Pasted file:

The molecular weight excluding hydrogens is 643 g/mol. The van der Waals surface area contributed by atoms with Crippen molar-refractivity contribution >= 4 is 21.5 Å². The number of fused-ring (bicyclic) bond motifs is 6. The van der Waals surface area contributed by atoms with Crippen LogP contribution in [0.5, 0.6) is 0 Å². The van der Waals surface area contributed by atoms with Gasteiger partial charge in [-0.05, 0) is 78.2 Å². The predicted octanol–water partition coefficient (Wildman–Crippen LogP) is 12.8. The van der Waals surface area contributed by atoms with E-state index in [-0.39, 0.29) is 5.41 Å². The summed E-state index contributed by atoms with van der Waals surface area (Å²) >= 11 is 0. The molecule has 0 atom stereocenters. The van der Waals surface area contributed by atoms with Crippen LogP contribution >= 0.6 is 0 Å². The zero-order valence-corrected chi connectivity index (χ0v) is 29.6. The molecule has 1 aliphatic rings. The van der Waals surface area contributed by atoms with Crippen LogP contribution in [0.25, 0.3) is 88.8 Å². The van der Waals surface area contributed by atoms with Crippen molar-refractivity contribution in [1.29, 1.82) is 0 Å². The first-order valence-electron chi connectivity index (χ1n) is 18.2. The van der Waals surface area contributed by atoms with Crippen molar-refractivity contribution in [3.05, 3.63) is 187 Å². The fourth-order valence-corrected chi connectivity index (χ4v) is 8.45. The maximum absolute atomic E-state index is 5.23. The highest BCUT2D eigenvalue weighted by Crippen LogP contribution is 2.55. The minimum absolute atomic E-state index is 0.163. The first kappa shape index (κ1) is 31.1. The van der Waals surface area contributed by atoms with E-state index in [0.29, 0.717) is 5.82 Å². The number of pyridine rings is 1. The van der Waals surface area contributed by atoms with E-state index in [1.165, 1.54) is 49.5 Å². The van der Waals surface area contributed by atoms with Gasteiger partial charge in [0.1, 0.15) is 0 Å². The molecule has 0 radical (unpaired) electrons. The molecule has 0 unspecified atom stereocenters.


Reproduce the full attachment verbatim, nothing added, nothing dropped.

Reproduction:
The molecular weight excluding hydrogens is 643 g/mol. The van der Waals surface area contributed by atoms with Crippen molar-refractivity contribution >= 4 is 21.5 Å². The number of fused-ring (bicyclic) bond motifs is 6. The van der Waals surface area contributed by atoms with Crippen LogP contribution in [0.5, 0.6) is 0 Å². The van der Waals surface area contributed by atoms with Gasteiger partial charge in [-0.05, 0) is 78.2 Å². The predicted octanol–water partition coefficient (Wildman–Crippen LogP) is 12.8. The van der Waals surface area contributed by atoms with E-state index in [-0.39, 0.29) is 5.41 Å². The summed E-state index contributed by atoms with van der Waals surface area (Å²) >= 11 is 0. The molecule has 0 atom stereocenters. The van der Waals surface area contributed by atoms with Crippen LogP contribution >= 0.6 is 0 Å². The zero-order valence-corrected chi connectivity index (χ0v) is 29.6. The molecule has 1 aliphatic rings. The van der Waals surface area contributed by atoms with Crippen LogP contribution in [0.25, 0.3) is 88.8 Å². The van der Waals surface area contributed by atoms with Crippen molar-refractivity contribution in [1.29, 1.82) is 0 Å². The first-order valence-electron chi connectivity index (χ1n) is 18.2. The van der Waals surface area contributed by atoms with Crippen molar-refractivity contribution in [3.05, 3.63) is 187 Å². The fourth-order valence-corrected chi connectivity index (χ4v) is 8.45. The maximum absolute atomic E-state index is 5.23. The highest BCUT2D eigenvalue weighted by Crippen LogP contribution is 2.55. The minimum absolute atomic E-state index is 0.163. The first kappa shape index (κ1) is 31.1. The van der Waals surface area contributed by atoms with E-state index in [0.29, 0.717) is 5.82 Å². The number of pyridine rings is 1. The van der Waals surface area contributed by atoms with E-state index in [1.165, 1.54) is 49.5 Å². The van der Waals surface area contributed by atoms with Gasteiger partial charge in [0.1, 0.15) is 0 Å². The molecule has 0 radical (unpaired) electrons. The molecule has 0 unspecified atom stereocenters.